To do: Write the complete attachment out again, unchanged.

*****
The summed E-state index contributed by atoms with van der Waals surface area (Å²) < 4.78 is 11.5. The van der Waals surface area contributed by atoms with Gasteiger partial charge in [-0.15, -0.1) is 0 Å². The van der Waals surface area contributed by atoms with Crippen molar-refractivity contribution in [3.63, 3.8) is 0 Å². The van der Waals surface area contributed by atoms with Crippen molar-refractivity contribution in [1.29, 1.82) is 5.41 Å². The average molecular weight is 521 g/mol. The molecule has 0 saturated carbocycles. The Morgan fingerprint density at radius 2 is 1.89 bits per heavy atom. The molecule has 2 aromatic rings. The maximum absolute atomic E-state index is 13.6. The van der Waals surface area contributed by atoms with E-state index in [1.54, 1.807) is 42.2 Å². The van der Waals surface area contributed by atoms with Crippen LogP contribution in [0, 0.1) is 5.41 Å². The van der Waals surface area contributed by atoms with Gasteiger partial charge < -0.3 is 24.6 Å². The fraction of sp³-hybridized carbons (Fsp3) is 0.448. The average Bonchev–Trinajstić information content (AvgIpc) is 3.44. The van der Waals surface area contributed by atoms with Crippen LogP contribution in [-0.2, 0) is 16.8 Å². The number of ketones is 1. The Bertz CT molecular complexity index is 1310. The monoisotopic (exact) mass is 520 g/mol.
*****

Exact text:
The summed E-state index contributed by atoms with van der Waals surface area (Å²) < 4.78 is 11.5. The van der Waals surface area contributed by atoms with Gasteiger partial charge in [-0.15, -0.1) is 0 Å². The van der Waals surface area contributed by atoms with Crippen molar-refractivity contribution in [3.63, 3.8) is 0 Å². The van der Waals surface area contributed by atoms with Crippen molar-refractivity contribution in [1.29, 1.82) is 5.41 Å². The average molecular weight is 521 g/mol. The molecule has 0 saturated carbocycles. The Morgan fingerprint density at radius 2 is 1.89 bits per heavy atom. The molecule has 2 aromatic rings. The maximum absolute atomic E-state index is 13.6. The van der Waals surface area contributed by atoms with E-state index in [1.54, 1.807) is 42.2 Å². The van der Waals surface area contributed by atoms with Crippen LogP contribution in [0, 0.1) is 5.41 Å². The van der Waals surface area contributed by atoms with Gasteiger partial charge < -0.3 is 24.6 Å². The fraction of sp³-hybridized carbons (Fsp3) is 0.448. The average Bonchev–Trinajstić information content (AvgIpc) is 3.44. The van der Waals surface area contributed by atoms with Crippen LogP contribution in [-0.2, 0) is 16.8 Å². The number of ketones is 1. The Bertz CT molecular complexity index is 1310. The monoisotopic (exact) mass is 520 g/mol.